LOGAN — Although there is no definitive start date for the Ohio Avenue bridge replacement project, Hocking County Engineer William Shaw is hoping the rain will stop long enough to begin construction — soon.
“All I can say at this point is, we’re hoping to start soon,” he told The Logan Daily News. Shaw said with all the rain, it’s been difficult to begin or complete any projects that may be going on at this time.
“Work is to begin soon on the replacement of the 81-year-old bridge over Oldtown Creek on Ohio Avenue in the City,” Shaw noted.
The $918,858.10 project entails replacing the existing 40-foot long, 31-foot wide concrete bridge that was built in 1938. It will be replaced with a new 72-foot long, 34.5-foot wide composite pre-stressed concrete structure with five-foot sidewalks on both sides.
The project construction will be done by D.G.M., Inc. of Beaver.
While the Federal Highway Administration covers 80 percent of the cost, the Engineer’s office is responsible for the remaining 20 percent and will use a zero percent loan from the Ohio Public Works Commission for its share.
According to Shaw, the City of Logan requested to maintain traffic flow during construction for emergency vehicles, so the project will be built in two phases using “half-width” construction. Traffic will be maintained on one half of the existing structure using traffic signals while the other half will be demolished and replaced with half of the new structure.
Traffic will then be transferred to the newly-constructed side, with the contractor then able to demolish and construct the other side. Each one-lane phase is expected to last approximately 50 days.
Shaw told the newspaper that the “half-width” construction adds about $150,000 to the total cost of the project, and in addition, increases the length of construction time by one and a half months.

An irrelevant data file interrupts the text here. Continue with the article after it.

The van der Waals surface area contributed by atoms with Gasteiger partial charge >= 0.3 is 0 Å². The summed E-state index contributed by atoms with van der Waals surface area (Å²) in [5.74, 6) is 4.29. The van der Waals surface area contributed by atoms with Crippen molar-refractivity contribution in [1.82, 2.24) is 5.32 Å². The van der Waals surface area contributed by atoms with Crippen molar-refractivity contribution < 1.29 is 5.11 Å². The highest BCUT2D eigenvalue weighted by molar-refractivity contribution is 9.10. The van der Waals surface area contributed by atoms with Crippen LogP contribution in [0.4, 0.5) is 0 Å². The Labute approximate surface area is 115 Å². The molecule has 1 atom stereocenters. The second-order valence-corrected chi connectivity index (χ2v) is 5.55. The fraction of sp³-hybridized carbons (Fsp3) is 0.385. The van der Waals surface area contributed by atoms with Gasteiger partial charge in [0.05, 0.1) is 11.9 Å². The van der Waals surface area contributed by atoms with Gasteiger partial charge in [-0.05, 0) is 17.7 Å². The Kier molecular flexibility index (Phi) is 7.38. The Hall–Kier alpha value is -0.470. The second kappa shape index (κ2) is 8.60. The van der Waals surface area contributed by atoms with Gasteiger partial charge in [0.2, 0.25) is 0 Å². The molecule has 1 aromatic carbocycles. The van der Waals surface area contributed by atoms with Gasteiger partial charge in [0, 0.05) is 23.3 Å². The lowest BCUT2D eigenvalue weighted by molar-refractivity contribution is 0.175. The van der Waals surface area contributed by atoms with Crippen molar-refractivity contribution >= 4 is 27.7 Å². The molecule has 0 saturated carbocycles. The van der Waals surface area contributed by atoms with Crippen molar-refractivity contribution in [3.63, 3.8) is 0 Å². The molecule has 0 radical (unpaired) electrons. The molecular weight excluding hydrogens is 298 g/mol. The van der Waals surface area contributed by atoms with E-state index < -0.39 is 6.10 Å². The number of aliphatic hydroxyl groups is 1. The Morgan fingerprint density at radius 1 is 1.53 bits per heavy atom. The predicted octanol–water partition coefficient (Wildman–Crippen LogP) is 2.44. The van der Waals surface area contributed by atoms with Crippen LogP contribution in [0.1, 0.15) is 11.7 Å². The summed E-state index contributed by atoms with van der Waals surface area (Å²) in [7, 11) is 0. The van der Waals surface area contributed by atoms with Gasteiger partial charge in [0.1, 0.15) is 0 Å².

When asked what kind of risk is involved when cutting a bridge in half, Shaw commented, “There is always a chance that when the existing bridge is sawed in half, it is found that the remaining concrete is unsafe for traffic.”
He added that if it were found to be unsafe, the structure would have to be closed to all traffic.
“I don’t expect that to happen though,” he continued.
This will definitely be an inconvenience for those traveling in the area; with construction equipment in the area, one-lane traffic, and proximity to the California Avenue intersection, motorists traveling Ohio Avenue should detour to Maysville-Williams Road when possible.
“In fact, I encourage everyone to take Mayville-Williams Road,” Shaw reiterated. “That would help everyone during this project. I have also asked the City to contact the railroad asking them to prevent the closure of Ohio Avenue with railcars during this time. And, of course, fair time will present another problem.”
He said one advantage of having a new bridge is that its increased length and higher bottom will greatly increase the waterway area under the bridge, which will actually lower the elevation of the 100-year flood in the area.
While Shaw is hoping to have the project completed by early November, this is all dependent on the weather. However, he said crews might be in the area in the next few weeks installing drainage pipe and widening the pavement in preparation for the one-lane closure.
For further information or concerns, contact the Hocking County Engineer’s Office at 740-385-8543.